HW Brands: The Zealot and the Emancipator

Nov 11, 2020 | aging, books, culture, Health, politics, seniors, technology

HW Brands: The Zealot and the Emancipator

Smithsonian Associates, Art of Living Author Interview Series

Welcome to The Not Old Better Show. I’m Paul Vogelzang, and this is episode #498.

As part of our Smithsonian Associates Art of Living author interview series, our guest today is author, historian, H. W. Brands.

H. W. Brands will be presenting at the Smithsonian Associates program Nov. 20, 2020, and the title of his presentation is The Zealot and the Emancipator, which is the title of H. W. Brands’ new book, which we will be discussing today here on the show.

In the mid-19th century, although abolitionists had been working peacefully to end slavery for decades, the most they had achieved was containing its spread in the expanding republic. Then in 1854, the Kansas–Nebraska Act reversed even that, opening two new states to slavery, along with a nor fight at Harper’s Ferry Virginia.

That, of course, is our guest today, author, historian, H. W. Brands reading from his new book, The Zealot and the Emancipator.
In our interview today, H. W. Brands and I will discuss the complicated New Englander John Brown, who was a charismatic and deeply religious man who’d heard the God of the Old Testament speaking to him, telling him to destroy slavery by any means—including the sword. Meanwhile, in Illinois, Abraham Lincoln was an ambitious lawyer and failed politician who believed that slavery, while surely a sin, was guaranteed in the Constitution. The only way to fight it was by political means.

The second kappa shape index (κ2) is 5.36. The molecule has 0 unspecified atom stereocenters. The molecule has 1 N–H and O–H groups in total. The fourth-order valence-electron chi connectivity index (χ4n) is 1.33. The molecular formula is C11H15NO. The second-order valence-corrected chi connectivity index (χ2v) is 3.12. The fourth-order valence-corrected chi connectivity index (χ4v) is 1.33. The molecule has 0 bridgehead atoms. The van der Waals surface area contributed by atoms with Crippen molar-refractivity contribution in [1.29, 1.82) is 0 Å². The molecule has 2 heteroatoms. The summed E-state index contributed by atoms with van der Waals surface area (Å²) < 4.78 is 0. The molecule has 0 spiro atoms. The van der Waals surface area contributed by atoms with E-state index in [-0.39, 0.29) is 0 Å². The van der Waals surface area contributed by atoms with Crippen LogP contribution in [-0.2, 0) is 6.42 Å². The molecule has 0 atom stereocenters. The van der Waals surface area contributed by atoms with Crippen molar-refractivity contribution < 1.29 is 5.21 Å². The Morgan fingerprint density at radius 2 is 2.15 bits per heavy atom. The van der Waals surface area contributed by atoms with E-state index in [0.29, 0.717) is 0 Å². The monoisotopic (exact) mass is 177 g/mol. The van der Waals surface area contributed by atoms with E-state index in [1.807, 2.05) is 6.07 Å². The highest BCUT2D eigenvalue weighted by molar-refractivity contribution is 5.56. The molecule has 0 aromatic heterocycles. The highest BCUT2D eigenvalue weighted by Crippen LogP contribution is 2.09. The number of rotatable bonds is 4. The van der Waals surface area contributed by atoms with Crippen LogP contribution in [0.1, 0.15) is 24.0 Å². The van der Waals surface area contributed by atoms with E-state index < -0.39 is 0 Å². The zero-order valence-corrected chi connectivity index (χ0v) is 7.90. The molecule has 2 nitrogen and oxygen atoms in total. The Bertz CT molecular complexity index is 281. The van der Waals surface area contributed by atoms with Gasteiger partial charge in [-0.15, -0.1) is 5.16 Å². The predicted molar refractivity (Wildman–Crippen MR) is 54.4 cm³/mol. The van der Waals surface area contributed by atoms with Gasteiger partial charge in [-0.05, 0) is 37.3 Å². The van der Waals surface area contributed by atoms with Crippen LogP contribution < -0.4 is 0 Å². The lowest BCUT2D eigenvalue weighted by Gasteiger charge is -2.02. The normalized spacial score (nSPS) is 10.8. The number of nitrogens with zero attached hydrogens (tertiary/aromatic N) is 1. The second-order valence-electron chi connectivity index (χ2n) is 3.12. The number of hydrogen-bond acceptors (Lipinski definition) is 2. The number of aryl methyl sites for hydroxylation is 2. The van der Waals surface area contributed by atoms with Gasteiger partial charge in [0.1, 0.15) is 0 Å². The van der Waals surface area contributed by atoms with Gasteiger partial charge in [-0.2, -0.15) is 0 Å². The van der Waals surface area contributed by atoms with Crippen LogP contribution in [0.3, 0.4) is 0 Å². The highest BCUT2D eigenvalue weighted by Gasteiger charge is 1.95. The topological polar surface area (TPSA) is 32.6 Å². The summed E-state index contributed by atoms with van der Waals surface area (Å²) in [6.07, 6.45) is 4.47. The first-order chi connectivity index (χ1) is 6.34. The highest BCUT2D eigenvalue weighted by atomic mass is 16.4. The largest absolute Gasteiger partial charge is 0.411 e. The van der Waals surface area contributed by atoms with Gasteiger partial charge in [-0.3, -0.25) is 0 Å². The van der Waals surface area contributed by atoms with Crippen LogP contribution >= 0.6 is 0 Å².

Drawing on his new book The Zealot and the Emancipator, historian H.W. Brands offers a dual portrait of Brown and Lincoln, in a dual portrait as men with profoundly different views on how moral people must respond to our democracy’s most extreme injustice: by incremental change or by radical upheaval? He also examines how historical reckoning finds relevance in today’s political climate.

Brands holds the Jack S. Blanton Sr. Chair in History at the University of Texas at Austin. He has written more than a dozen biographies and histories, two of which, The First American and Traitor to His Class, were finalists for the Pulitzer Prize. Please join me in welcoming to The Not Old Better Show, author, historian H. W. Brands.

My thanks to author, historian, H. W. Brands for his generous time today. Please check out the show notes for more details about H. W. Brands and his upcoming Smithsonian Associates presentation, which will be wonderful. My thanks to the generosity of the Smithsonian Associates team and for all they do to support the show. My thanks, too, to you, our wonderful Not Old Better Show audience. Please practice smart social distancing, be safe, and remember, let’s talk about better. The Not Old Better Show. Thanks, everybody.
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